Lunch was a hedonistic mess of butter, cast iron and rainbow trout. We’d dock on the river’s edge, stoke a mighty fire and nestle a behemoth of a skillet right in the flames. Then, in went the pound of butter with the cleaned fish following close behind. We were each allotted three trout a day, each one flaky and soaked to the bone with nutty, rich brown butter and simply seasoned with some unidentified spices our guide brought along.

cast iron trout

Day one was a dream. I sat hunched in my sun-faded camping chair over a greasy mess of fish meat, forgoing my fork for some griddled bread used to scoop up every last bite. It wasn’t my prettiest moment, but I enjoyed every bit of it.

As the days lingered on, I settled into the quiet of the river, the meandering conversations, and the routine repetition. But as my tranquility improved, my hunger for trout waned. Five days of pan-fried, butter blasted fish will do that to a person.

Back home, I didn’t dare look in the direction of a single fish for weeks. Eventually, I dipped my toes back in by way of sushi, grilled salmon, and only now, trout.

If there was one recipe ideal for trout reintegration, it was this. Salt-baked fish is at once a science experiment, magic show, and performance art. Since salt has a crazy high melting point, it can withstand super high heat, so packing it around anything creates an airtight oven without permeating whatever it’s encapsulating. It’s also a preservative, so though the fish inside is fully, perfectly cooked. It looks like it just hopped out of the McKenzie when you crack that salt shield open. Oh yeah – and that’s the most impressive part. Prying that sucker open is just about the most dramatic, eye widening party trick in the book.

salt baked recipewhole foods trout

Tldr: Packing your fish in salt keeps it super moist. No, it doesn’t make the fish really salty. I stuffed mine with thyme and lemon, which was yummy. Trout is crazy cheap, so the real magic trick is eating fish without breaking the bank.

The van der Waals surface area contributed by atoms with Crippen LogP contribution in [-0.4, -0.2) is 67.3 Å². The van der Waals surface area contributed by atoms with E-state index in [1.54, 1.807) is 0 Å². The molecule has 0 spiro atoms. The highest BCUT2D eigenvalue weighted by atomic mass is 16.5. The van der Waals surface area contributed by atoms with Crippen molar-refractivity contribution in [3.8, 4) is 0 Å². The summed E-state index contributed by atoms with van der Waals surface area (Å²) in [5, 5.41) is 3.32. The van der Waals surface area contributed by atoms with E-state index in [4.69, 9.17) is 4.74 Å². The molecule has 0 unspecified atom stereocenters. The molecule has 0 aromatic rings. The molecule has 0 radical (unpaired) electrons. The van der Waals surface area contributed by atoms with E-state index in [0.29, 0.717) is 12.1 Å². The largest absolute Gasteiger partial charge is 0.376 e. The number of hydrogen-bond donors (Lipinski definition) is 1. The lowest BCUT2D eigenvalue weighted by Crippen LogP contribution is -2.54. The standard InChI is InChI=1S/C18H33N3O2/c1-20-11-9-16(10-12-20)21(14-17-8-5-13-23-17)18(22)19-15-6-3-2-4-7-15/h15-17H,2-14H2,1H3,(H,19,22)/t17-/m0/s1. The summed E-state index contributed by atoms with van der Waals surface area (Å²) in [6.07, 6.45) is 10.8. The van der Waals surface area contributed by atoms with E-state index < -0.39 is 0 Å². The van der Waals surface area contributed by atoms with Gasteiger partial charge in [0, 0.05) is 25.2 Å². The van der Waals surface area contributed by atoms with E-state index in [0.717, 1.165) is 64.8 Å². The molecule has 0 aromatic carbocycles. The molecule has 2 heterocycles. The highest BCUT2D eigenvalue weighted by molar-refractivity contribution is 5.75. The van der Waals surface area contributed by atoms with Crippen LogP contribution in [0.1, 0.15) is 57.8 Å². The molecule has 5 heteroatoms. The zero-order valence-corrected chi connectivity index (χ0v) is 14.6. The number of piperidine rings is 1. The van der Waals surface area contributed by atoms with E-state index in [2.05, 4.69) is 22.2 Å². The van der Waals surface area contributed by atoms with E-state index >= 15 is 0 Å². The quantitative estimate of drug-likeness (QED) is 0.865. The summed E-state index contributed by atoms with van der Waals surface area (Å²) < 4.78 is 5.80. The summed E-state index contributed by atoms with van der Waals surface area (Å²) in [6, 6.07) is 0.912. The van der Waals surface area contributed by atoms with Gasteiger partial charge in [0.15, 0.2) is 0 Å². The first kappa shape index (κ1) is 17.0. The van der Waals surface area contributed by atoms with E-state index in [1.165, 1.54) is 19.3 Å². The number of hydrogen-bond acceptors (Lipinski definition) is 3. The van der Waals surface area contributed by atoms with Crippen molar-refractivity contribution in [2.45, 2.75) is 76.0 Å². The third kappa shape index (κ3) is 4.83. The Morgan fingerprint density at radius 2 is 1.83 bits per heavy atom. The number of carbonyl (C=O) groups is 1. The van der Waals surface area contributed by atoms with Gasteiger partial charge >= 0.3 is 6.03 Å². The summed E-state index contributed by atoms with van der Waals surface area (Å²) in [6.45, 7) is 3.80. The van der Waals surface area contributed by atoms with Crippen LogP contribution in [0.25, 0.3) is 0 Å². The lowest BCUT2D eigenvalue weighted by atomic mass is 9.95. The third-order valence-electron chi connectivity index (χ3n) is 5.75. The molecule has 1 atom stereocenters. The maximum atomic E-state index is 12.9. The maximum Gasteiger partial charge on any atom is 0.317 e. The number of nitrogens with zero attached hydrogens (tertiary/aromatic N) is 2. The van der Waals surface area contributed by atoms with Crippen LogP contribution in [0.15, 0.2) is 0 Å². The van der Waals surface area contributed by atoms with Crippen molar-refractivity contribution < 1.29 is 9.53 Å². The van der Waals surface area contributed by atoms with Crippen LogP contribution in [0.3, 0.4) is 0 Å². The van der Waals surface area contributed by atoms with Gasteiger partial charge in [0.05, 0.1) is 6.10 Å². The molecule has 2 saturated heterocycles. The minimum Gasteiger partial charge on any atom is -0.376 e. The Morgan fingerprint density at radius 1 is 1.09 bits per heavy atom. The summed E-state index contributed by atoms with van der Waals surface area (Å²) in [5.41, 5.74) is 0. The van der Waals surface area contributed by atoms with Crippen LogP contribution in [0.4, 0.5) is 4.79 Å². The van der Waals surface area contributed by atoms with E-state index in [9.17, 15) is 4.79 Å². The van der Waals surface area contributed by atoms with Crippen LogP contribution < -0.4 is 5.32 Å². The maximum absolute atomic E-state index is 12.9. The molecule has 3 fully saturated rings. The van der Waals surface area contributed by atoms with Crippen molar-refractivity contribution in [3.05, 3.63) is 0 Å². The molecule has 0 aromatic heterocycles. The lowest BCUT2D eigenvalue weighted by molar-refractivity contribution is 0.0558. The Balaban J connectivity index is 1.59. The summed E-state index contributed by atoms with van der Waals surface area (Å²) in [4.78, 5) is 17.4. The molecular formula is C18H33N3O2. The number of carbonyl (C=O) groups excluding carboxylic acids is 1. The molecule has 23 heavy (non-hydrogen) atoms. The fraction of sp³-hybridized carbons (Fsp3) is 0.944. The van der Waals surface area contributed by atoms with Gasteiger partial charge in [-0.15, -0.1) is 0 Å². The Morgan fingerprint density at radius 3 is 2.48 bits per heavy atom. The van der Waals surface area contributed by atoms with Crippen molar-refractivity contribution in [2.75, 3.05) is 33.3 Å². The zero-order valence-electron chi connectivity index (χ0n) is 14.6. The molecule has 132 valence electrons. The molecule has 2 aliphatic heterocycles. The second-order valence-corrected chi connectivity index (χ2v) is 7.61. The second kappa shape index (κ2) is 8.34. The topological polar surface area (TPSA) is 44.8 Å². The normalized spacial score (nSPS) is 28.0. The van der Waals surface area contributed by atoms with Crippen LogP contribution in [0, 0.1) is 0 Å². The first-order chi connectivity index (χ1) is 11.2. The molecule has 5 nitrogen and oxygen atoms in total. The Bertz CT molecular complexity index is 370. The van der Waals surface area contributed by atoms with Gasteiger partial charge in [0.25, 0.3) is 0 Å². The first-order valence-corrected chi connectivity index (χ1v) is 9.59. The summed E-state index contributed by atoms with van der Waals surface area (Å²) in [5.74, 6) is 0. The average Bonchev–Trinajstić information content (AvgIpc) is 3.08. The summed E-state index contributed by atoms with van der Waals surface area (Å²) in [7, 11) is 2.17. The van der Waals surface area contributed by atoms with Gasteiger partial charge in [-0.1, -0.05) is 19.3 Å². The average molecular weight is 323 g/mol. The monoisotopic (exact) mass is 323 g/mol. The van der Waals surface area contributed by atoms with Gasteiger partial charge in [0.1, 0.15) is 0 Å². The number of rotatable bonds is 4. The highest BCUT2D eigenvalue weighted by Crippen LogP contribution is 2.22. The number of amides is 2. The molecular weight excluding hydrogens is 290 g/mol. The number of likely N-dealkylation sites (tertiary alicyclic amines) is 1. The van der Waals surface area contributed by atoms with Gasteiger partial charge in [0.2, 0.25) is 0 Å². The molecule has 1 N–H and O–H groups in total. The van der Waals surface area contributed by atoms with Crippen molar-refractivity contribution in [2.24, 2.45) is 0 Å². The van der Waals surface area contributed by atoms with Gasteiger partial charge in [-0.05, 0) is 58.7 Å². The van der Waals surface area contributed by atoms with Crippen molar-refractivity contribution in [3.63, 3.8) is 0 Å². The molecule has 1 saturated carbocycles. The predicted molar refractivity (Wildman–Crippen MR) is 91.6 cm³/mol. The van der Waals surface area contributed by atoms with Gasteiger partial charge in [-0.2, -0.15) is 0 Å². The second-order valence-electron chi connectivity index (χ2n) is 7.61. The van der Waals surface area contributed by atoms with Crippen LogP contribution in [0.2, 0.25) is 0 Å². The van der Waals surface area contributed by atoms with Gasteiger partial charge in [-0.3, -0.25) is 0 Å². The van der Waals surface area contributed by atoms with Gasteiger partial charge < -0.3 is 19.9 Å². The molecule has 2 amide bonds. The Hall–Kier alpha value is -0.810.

lemon thyme trouthuckberry salt baked trout

Due to the showy, salt-hogging nature of this recipe, it’s not necessarily a weeknight quickie, but if my past experience with trout means anything, this fish is best filed in the delicacy department. I’m back on track day dreaming about riverside trout, but this recipe will keep me busy until next summer in Oregon.

sienna mintz pantry raid

Ingredients (serves 2)

  • 1 1-1.5 lb trout, cleaned (pick the one with the clearest eyes)
  • 4 cups coarse kosher salt
  • 5 dried bay leaves, torn
  • 1 tablespoon whole peppercorns
  • ½ lemon, sliced
  • 4-6 springs fresh thyme
  1. Preheat oven to 500 degrees.
  2. Line a baking sheet with tinfoil.
  3. Place the cleaned fish on the baking sheet and stuff the belly with lemon slices and thyme.
  4. In a large mixing bowl, combine salt, bay leaves, and peppercorns. Slowly pour in some water, mixing as you go, until mixture feels like damp sand and vaguely holds its form.
  5. Tightly pack the salt mixture onto the fish, leaving the head and tail exposed, but not letting any air in.
  6. Bake for 10-12 minutes. Remove from oven and let rest 1-2 minutes.
  7. Crack the salt casing open and push aside. Serve straight up, or chop the head off and easily peel off the skin to reveal the meat.